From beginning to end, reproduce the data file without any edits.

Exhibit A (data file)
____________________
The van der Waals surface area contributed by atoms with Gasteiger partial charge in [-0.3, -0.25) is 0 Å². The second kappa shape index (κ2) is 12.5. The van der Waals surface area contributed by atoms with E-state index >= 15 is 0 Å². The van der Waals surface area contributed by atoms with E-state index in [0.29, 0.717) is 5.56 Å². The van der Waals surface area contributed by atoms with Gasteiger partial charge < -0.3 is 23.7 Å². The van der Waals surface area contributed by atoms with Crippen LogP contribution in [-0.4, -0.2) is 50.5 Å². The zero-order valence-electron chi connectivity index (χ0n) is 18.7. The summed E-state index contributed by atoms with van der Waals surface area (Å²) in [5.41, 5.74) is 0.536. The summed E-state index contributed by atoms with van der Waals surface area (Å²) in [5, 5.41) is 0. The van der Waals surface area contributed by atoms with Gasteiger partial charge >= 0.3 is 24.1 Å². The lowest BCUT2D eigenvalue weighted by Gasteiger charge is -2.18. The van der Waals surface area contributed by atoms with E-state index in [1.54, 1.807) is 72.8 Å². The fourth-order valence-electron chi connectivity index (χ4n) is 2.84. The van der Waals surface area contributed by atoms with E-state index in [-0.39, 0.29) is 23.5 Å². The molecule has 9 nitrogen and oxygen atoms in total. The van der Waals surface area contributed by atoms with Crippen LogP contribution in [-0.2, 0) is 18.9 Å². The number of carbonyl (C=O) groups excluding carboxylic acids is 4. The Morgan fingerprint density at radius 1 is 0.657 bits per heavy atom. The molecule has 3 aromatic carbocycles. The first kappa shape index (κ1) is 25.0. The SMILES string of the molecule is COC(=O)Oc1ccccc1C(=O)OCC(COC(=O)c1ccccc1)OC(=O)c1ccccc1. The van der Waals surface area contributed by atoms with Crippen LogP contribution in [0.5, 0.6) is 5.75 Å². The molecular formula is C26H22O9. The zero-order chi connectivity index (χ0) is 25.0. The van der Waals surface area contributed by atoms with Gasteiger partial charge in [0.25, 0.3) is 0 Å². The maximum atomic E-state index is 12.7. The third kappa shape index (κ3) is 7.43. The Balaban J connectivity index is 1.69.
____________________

The van der Waals surface area contributed by atoms with Gasteiger partial charge in [-0.3, -0.25) is 0 Å². The second kappa shape index (κ2) is 12.5. The van der Waals surface area contributed by atoms with E-state index >= 15 is 0 Å². The van der Waals surface area contributed by atoms with E-state index in [0.29, 0.717) is 5.56 Å². The van der Waals surface area contributed by atoms with Gasteiger partial charge < -0.3 is 23.7 Å². The van der Waals surface area contributed by atoms with Crippen LogP contribution in [-0.4, -0.2) is 50.5 Å². The zero-order valence-electron chi connectivity index (χ0n) is 18.7. The summed E-state index contributed by atoms with van der Waals surface area (Å²) in [5.41, 5.74) is 0.536. The summed E-state index contributed by atoms with van der Waals surface area (Å²) in [5, 5.41) is 0. The van der Waals surface area contributed by atoms with Gasteiger partial charge >= 0.3 is 24.1 Å². The lowest BCUT2D eigenvalue weighted by Gasteiger charge is -2.18. The van der Waals surface area contributed by atoms with E-state index in [1.54, 1.807) is 72.8 Å². The fourth-order valence-electron chi connectivity index (χ4n) is 2.84. The van der Waals surface area contributed by atoms with E-state index in [-0.39, 0.29) is 23.5 Å². The molecule has 9 nitrogen and oxygen atoms in total. The van der Waals surface area contributed by atoms with Crippen LogP contribution in [-0.2, 0) is 18.9 Å². The number of carbonyl (C=O) groups excluding carboxylic acids is 4. The Morgan fingerprint density at radius 1 is 0.657 bits per heavy atom. The molecule has 3 aromatic carbocycles. The first kappa shape index (κ1) is 25.0. The SMILES string of the molecule is COC(=O)Oc1ccccc1C(=O)OCC(COC(=O)c1ccccc1)OC(=O)c1ccccc1. The van der Waals surface area contributed by atoms with Crippen LogP contribution in [0.5, 0.6) is 5.75 Å². The molecular formula is C26H22O9. The zero-order chi connectivity index (χ0) is 25.0. The van der Waals surface area contributed by atoms with Gasteiger partial charge in [0.25, 0.3) is 0 Å². The maximum atomic E-state index is 12.7. The third kappa shape index (κ3) is 7.43. The Balaban J connectivity index is 1.69.